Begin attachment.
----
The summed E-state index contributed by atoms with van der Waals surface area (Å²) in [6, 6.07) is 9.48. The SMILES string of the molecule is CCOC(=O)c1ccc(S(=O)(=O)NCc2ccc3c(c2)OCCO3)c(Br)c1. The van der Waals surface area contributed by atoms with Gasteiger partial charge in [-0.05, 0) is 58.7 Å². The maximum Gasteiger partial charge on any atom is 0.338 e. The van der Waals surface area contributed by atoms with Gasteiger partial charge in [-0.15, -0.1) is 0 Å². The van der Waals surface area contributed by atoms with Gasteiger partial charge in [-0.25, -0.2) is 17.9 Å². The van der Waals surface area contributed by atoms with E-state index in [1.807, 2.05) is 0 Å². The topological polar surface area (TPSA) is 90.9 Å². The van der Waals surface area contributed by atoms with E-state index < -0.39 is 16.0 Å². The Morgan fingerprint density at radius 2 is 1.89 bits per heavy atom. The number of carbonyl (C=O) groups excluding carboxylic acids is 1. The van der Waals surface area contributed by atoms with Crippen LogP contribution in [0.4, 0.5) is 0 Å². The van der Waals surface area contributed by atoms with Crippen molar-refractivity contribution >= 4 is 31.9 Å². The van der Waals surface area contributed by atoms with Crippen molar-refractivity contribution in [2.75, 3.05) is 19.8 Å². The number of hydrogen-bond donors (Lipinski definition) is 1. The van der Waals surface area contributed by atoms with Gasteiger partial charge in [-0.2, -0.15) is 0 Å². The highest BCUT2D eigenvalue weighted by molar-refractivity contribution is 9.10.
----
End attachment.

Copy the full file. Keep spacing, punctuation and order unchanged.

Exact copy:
The summed E-state index contributed by atoms with van der Waals surface area (Å²) in [6, 6.07) is 9.48. The SMILES string of the molecule is CCOC(=O)c1ccc(S(=O)(=O)NCc2ccc3c(c2)OCCO3)c(Br)c1. The van der Waals surface area contributed by atoms with Gasteiger partial charge in [-0.05, 0) is 58.7 Å². The maximum Gasteiger partial charge on any atom is 0.338 e. The van der Waals surface area contributed by atoms with Gasteiger partial charge in [-0.15, -0.1) is 0 Å². The van der Waals surface area contributed by atoms with Gasteiger partial charge in [-0.25, -0.2) is 17.9 Å². The van der Waals surface area contributed by atoms with E-state index in [1.807, 2.05) is 0 Å². The topological polar surface area (TPSA) is 90.9 Å². The van der Waals surface area contributed by atoms with E-state index < -0.39 is 16.0 Å². The Morgan fingerprint density at radius 2 is 1.89 bits per heavy atom. The number of carbonyl (C=O) groups excluding carboxylic acids is 1. The van der Waals surface area contributed by atoms with Crippen LogP contribution in [0.4, 0.5) is 0 Å². The van der Waals surface area contributed by atoms with Crippen molar-refractivity contribution >= 4 is 31.9 Å². The van der Waals surface area contributed by atoms with Crippen molar-refractivity contribution in [2.75, 3.05) is 19.8 Å². The number of hydrogen-bond donors (Lipinski definition) is 1. The van der Waals surface area contributed by atoms with Gasteiger partial charge in [-0.2, -0.15) is 0 Å². The highest BCUT2D eigenvalue weighted by molar-refractivity contribution is 9.10.